Oxygen enrichment is the general term for any gas or liquid that has more than 21% oxygen by volume in the air. In enclosed spaces, high levels of oxygen can be dangerous to humans.
Why 21% Oxygen?
The average oxygen level on earth is approximately 21% oxygen by volume. The oxygen level on the planet has stabilized at 21% because the amount of oxygen consumed is approximately equal to the amount of oxygen generated over time.
There is nothing “magic” about 21%. It is simply the volume of oxygen in our present day atmosphere. The same balances hold true for nitrogen (78% of air by volume) as well as the trace gases like argon, carbon dioxide and water vapor. If you go back far enough in geological time, these numbers will be different.
The earth formed over 4.5 billion years ago. At that time, there was virtually no free oxygen in the atmosphere. Fossil remains of oxygen-breathing mammals have been found that date back around 150 million years and human remains have been recorded over the last 200,000 years, so logic tells us that oxygen levels have risen to 21% over time. While there have been minor variations in the earth’s total oxygen level, over time humans and animals have become physically adapted to breathing air that contains approximately 21% oxygen.
Therefore, it makes sense that because humans and animals are adapted to breathing 21% oxygen in air, anything much different from 21% would be hazardous to our health. This is why OSHA considers any oxygen level below 19.5% as oxygen deficient or anything above 23.5% as oxygen enriched air. Both are potentially dangerous.
How much oxygen is too much?
While OSHA defines anything above 23.5% oxygen as dangerous, medical scientists have experimented with subjecting patients to hyperoxia, or breathing air at 100% oxygen levels for years. Hyperbaric oxygen therapy (HBOT) uses 100% oxygen at an ambient pressure higher than atmospheric pressure. Patients are placed in a sealed container with increased pressure and oxygen levels. For example, this is used to treat decompression sickness, to give supplemental oxygen to premature babies, and is used to treat a host of diseases under the general term of hyperbaric oxygen therapy.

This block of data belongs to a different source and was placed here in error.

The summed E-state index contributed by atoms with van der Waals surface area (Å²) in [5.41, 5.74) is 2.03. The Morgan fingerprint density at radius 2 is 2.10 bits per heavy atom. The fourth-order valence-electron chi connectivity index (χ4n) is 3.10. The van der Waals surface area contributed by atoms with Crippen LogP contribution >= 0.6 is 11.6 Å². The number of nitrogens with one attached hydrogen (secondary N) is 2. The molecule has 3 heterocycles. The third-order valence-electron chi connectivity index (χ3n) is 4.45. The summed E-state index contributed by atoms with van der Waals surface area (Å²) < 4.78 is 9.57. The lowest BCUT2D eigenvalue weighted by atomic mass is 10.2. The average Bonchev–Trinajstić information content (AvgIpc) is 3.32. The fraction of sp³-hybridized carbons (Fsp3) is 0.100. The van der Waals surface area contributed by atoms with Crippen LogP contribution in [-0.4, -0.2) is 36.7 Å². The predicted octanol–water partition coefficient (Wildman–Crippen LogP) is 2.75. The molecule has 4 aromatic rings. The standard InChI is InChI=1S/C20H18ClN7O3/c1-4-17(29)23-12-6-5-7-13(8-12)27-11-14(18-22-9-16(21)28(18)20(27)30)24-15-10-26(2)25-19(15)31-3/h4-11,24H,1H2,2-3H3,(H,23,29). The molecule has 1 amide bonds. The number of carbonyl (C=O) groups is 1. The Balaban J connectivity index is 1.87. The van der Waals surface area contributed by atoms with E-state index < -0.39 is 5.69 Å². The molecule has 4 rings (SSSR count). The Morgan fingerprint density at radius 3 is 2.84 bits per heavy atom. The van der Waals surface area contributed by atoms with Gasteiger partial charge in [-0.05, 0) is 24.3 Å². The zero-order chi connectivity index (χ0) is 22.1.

The problem with breathing air at increased oxygen levels is that over time it can damage cell membranes, a collapse of the alveoli in the lungs, retinal detachment, and seizures. However, studies show that long term recovery is possible once oxygen levels are reduced.
Oxygen enrichment and fire
While breathing moderately oxygen enriched air is not a problem, it does increase the risk of fire. To create fire you need heat, fuel and oxygen. By increasing any of these three elements you increase the risk of fire starting.
Firefighters have known for years that when the windows in a burning building break, the quick introduction of oxygen creates a backdraft, the rapid explosion of superheated gases in a fire with too little oxygen.
Another example of the dangers of oxygen enrichment are welding fires. According to the American Welding Society (AWS) Fact Sheet, Fire and Explosion Prevention:
- Sparks can travel up to 35 ft. (10 m) horizontally and even farther when falling. They can pass through or become lodged in cracks, clothing, pipe holes, and other small openings. Even at 35 ft., sparks can be hotter than 2,500 degrees F.
- Torch flames can ignite substances within several feet of the flame.
- Material in contact with the hot work piece, even away from the flame source and actual weld, can ignite.
- When this high heat and high levels of oxygen combine, wood, sawdust, rags, clothing or flammable vapors can become a potential fuel source for fire.
Oxygen enrichment safety
To protect workers and staff against high levels of oxygen, GasLab offers the RAD-0012 Oxygen Enrichment Safety Alarm. This wall-mounted oxygen sensor continuously detects oxygen levels in an enclosed area and sounds an alarm if oxygen levels begin to rise. It is used in industries that utilize bulk oxygen tanks like steel manufacturing, welding and cutting, cryogenics, for medical breathing gas, diving tanks, or in areas where bulk oxygen is produced.